I think you're spot-on about a 15HP 2-stroke being about the right size of motor - do you really think that this hull would plane ? I've been considering it as a displacement hull so far (you can see I'm new to this power boat malarky ...) - a planing hull would certainly extend my operating range dramatically: no longer would there be any need to be a slave to the tides.

    Geo - you mention being an open boat fisherman - during the afternoon I've been mulling over this cuddy business: one option available to me is to remove the top completely, fit new gunwhales and use the hull as an open boat. That isn't a decision I have to make this year, but the upper works of this hull really are naff. From your experience, are cuddy's worth-while having ?
     
  9. viking north
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    viking north VINLAND

    She looks fairley flat bottomed so if not to heavy she should get up on a plane or very close to it. Try the 15HP. if not then try the 20HP. If you're travelling distance the ability to get her upon a plane will save you fuel. We got our 600 to 800lb. 18ft flats upon a plane with 15 to 20 HP. Depending how much gear and fish we had on board, however there were times after picking the cod trap we had only 6in. of freeboard, Not good, we were young and foolish.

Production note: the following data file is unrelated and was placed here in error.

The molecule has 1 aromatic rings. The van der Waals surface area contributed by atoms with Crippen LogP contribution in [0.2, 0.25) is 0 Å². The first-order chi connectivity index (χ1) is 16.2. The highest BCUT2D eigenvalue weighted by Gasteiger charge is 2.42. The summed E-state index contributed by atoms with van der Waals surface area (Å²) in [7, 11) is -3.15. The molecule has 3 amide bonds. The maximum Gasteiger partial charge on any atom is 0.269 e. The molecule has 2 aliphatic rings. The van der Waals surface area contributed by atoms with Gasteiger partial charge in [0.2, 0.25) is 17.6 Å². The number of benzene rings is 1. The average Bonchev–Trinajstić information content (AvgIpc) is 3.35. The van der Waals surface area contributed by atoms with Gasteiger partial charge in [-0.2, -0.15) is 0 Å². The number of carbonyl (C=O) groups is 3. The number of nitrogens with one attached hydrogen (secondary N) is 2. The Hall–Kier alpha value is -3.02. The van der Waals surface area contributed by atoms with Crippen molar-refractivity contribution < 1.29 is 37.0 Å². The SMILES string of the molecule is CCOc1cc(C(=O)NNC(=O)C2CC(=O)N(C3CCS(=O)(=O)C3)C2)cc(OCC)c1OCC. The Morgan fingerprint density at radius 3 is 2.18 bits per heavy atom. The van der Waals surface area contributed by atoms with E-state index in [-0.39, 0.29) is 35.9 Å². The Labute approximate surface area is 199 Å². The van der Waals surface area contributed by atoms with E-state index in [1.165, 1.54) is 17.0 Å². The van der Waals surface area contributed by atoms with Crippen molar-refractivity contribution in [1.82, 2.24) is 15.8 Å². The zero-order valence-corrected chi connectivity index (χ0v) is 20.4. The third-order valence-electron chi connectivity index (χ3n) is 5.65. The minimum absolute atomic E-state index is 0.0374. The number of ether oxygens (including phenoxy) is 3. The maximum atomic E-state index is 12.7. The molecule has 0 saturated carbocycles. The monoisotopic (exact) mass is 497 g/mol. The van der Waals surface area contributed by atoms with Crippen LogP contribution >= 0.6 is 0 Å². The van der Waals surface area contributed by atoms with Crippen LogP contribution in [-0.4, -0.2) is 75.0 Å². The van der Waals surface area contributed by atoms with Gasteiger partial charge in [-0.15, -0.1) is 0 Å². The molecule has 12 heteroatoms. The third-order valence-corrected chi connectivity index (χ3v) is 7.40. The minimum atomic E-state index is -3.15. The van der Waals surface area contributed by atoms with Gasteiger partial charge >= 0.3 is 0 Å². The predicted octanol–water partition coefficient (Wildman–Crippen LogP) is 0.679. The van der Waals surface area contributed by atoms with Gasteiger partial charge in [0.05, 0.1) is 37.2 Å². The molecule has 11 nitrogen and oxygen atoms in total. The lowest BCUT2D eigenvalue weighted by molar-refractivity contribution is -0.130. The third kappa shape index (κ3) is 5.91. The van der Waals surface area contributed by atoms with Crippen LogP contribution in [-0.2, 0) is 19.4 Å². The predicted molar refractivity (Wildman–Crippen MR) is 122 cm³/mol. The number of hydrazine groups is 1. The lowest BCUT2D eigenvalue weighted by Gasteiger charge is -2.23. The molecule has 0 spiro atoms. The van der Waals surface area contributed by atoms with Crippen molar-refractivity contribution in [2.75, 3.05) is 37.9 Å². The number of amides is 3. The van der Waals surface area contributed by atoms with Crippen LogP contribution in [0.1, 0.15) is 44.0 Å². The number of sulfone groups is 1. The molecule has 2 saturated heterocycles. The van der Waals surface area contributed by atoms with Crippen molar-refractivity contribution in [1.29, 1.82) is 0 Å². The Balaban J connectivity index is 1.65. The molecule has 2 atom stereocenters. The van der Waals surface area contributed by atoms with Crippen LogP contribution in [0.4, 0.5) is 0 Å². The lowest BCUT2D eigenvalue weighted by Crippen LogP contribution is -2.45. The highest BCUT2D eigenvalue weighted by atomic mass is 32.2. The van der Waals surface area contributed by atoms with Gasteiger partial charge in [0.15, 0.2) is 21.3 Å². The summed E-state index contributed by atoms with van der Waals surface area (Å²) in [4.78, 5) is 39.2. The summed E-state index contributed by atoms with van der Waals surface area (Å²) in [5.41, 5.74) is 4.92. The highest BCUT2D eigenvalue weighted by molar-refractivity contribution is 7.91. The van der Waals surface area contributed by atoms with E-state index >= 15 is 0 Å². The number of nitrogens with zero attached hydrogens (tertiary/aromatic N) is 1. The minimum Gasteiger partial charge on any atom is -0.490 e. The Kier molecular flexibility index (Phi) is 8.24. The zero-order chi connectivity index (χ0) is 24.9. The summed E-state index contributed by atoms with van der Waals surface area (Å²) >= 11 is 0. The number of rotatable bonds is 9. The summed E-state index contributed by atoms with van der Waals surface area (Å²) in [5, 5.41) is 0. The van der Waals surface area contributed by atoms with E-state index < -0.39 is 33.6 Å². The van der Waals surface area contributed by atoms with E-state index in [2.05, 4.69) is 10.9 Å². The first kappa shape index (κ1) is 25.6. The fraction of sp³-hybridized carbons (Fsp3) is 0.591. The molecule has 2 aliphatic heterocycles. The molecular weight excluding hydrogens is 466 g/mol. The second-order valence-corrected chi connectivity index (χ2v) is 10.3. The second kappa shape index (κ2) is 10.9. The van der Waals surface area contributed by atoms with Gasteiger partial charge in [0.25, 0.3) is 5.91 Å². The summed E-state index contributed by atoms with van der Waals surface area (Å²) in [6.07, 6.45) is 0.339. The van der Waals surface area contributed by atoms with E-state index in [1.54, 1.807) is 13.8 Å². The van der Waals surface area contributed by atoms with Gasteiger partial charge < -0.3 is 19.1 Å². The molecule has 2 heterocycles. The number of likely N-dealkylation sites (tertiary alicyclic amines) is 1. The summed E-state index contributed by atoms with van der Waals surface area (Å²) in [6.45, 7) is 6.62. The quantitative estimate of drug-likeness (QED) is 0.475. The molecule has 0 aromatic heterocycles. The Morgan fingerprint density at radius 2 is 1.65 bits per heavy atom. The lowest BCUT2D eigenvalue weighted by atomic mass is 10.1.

Cuddys are nice if large enough to operate from or crawl into in bad weather if you're staying out but on that size of boat (guessing aroung 16ft.) it might be more of a pain than what it's worth. On our 18footers we never had them but did have a small deck level watertight storage area in the forpeak(bow) to keep some of our gear dry. (propane stove, fresh water, grub, flares, extra clothes and so on. ) ---Geo.
     
  10. philSweet
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    philSweet Senior Member

    yup, used to be common in the mullet fisheries until they changed the rules. The boats were also used in the "square grouper" fishery. (transporting bales from the west coast of Florida as far as possible inland to the east where they were transferred to airboats for the final run to Miami. The later bunch developed some extreme characteristics, but the original ones looked like normal boats.
     

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  11. viking north
    Joined: Dec 2010
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    Location: Newfoundland & Nova Scotia

    viking north VINLAND

    Man that looks strange, don't know if all that weight forward would survive surfing in on a wave. However must have served the purpose it evolved to do.--Geo.